Recently my own prejudices, buried so deep I had no idea they were even there, reared their head.
It was a ‘meet the newly enrolled families’ evening at the local Playcentre and there was a Chinese-born mum and dad with their baby boy, and the boy’s grandmother, who would be taking him to the sessions.
The grandmother couldn’t speak much English, and, ashamed as I am to admit it, I began to wonder what, if any, contribution she could make to our little group of young, mostly white and English speaking mums.
Come the first day of term there she was, proudly beaming with her grandson, 10-months old and a gorgeous blob of blue-black hair and dimples to die for.
She introduced herself as Nai Nai, the Mandarin word for grandmother, and plopped little Ray (“I call him Ray Ray”) on the floor with my twin boys, who were roughly the same age.
Over the days and weeks I watched Nai Nai struggle with Ray Ray as he went through all the usual baby things that drive us all mental – teething, fussiness, tiredness from skipping naps and refusal to try new foods.
But twice a week, every week, she fronted our little group, always with a smile, and the effort she made to learn my boys’ names – and to tell apart the identical twins – was second only to the effort she made to be the world’s best grandparent.
And she did it all on her own, her son and daughter-in-law, whom she lives with, both work full-time as they build a new life for themselves and their child in New Zealand.
In broken, stunted English she would offer to make me a cup of tea or scoop up a twin when they cried. One hellish day when my toddler threw the mother all tantrums and I burst into a flood of frustrated tears she was there to give me the warmest and most comforting hug I’ve felt in a long, long time.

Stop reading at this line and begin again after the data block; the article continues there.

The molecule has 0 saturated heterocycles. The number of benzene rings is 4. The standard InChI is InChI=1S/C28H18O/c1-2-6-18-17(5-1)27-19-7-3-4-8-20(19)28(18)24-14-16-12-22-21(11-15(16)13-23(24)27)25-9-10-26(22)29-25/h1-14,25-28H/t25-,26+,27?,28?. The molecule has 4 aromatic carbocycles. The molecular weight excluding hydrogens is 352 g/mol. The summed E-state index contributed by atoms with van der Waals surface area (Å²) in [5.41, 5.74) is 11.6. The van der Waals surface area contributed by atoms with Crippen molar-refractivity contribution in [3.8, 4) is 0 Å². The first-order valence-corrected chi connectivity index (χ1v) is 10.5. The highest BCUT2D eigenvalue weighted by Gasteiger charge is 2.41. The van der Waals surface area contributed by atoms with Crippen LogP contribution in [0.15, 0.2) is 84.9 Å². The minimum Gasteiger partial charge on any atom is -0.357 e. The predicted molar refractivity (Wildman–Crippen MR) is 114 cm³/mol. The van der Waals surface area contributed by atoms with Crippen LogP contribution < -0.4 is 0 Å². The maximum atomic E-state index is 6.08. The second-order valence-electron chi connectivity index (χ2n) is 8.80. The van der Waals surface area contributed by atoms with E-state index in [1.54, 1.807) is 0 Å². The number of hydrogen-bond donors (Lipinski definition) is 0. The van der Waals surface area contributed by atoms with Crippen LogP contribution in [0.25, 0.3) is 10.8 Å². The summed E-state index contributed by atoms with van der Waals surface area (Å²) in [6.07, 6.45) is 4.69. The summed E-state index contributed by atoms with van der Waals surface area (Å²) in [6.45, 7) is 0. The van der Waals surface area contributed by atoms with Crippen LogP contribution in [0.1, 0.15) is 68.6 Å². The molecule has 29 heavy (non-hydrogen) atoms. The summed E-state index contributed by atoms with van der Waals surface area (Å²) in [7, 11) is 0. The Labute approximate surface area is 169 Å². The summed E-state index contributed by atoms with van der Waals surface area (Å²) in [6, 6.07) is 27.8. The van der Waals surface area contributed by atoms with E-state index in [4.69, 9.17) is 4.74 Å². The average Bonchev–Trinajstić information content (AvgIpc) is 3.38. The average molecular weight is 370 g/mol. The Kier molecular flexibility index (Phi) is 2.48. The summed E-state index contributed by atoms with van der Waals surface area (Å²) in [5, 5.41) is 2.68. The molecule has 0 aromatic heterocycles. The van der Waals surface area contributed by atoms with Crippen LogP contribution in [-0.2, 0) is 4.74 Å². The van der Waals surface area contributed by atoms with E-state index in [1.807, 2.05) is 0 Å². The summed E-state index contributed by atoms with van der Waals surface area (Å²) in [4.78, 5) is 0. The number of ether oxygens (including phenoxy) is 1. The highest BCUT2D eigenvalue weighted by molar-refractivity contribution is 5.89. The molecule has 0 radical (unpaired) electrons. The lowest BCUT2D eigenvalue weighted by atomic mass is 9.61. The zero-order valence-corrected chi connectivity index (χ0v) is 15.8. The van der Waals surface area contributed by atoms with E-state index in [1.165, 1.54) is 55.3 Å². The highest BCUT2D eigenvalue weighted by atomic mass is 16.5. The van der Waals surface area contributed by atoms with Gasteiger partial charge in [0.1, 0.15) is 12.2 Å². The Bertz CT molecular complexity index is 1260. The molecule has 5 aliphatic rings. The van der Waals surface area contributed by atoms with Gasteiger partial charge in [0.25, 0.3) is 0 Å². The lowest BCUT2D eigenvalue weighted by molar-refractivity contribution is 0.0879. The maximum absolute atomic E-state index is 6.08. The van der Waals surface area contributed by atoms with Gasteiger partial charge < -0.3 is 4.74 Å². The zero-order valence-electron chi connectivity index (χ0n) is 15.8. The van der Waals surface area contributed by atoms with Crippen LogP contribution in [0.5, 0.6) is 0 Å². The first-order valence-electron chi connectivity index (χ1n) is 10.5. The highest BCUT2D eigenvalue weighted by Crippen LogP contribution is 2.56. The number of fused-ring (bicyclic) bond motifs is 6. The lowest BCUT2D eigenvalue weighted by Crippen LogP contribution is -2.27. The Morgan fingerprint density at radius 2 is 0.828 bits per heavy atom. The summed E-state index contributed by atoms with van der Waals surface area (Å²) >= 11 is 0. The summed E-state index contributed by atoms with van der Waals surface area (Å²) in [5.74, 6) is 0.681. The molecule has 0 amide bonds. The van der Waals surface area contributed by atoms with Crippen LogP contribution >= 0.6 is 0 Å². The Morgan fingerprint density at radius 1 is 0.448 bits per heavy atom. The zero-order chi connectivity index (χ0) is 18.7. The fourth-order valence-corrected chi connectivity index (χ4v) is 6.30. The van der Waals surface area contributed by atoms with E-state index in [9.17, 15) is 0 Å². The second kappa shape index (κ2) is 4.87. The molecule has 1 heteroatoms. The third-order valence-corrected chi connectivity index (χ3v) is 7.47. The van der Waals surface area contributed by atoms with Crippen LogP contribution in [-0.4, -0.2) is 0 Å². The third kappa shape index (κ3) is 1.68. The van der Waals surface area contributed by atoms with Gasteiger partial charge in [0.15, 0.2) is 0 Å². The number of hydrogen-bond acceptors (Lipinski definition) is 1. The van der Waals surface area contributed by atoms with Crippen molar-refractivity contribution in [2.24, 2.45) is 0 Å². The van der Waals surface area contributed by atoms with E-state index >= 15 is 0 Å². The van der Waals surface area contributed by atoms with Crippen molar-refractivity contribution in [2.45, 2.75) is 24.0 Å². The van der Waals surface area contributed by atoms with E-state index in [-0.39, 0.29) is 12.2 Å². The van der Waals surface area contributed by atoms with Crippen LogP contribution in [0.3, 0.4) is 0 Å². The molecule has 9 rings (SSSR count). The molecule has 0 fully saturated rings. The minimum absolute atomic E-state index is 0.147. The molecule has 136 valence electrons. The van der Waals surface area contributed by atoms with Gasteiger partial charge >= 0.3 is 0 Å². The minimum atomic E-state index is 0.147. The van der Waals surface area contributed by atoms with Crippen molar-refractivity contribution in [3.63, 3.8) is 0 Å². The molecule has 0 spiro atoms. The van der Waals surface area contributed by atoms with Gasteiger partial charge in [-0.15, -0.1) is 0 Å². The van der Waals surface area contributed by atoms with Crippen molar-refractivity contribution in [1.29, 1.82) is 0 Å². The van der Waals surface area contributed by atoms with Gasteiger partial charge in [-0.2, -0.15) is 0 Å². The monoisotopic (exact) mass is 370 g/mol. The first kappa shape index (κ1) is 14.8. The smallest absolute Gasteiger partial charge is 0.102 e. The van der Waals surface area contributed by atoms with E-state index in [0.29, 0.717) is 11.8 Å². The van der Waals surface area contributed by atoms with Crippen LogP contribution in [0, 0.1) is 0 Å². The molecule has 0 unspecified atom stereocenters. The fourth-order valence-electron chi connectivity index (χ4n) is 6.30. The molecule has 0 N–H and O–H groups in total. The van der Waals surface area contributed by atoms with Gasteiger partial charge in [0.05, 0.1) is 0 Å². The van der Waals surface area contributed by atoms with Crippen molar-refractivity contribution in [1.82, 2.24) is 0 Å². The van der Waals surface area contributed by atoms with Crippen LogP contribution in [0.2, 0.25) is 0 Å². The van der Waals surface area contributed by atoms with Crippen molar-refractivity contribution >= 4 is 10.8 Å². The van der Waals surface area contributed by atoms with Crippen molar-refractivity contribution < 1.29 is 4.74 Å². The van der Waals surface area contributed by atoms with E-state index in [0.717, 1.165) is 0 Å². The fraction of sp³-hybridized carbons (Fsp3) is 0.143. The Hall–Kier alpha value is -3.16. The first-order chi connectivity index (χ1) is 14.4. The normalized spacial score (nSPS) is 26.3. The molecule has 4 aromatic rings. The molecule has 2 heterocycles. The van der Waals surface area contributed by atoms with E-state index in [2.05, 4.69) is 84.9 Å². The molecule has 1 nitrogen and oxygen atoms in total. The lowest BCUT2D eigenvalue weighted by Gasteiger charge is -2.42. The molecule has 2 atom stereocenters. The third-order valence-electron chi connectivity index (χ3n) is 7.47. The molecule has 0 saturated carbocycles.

That was the first time I cried in front of Nai Nai. The second was even more personal, for both of us.
It was when she brought her grandson over to me, sat him at my feet and shyly handed me a picture book.
“Read to him, please”, she asked. “I want him to learn English. He can’t from me.”
And there it was, the secret of all overseas-born grandparents the world over who give up everything, their own brothers and sisters back home, their independence, their everything to look after grandchildren.
They do it so their sons and daughters can work or study full time (and keep the economy running) and avoid insanely expensive childcare options.
They do it because they love their grandchildren so much they are willing to live in a country where they can’t understand a lot of what is being said or written around them, but march on nonetheless.
And, in the case of Nai Nai, they do it knowing that even if they can’t teach their grandchild English they will do whatever they can to make sure someone else can.
So next time some bigot masquerading as a politician goes off on a rant about how they don’t hear English spoken in playgrounds any more, or if you catch yourself, as I did, wondering what Value they can add to country where they don’t read or speak the local language, or work, think of Nai Nai and Ray Ray.
Because I guarantee you wee Ray Ray will grow up to be a bright and beautiful Kiwi and the type of person New Zealand will be proud to claim as its own.
Xiè xie Nai Nai.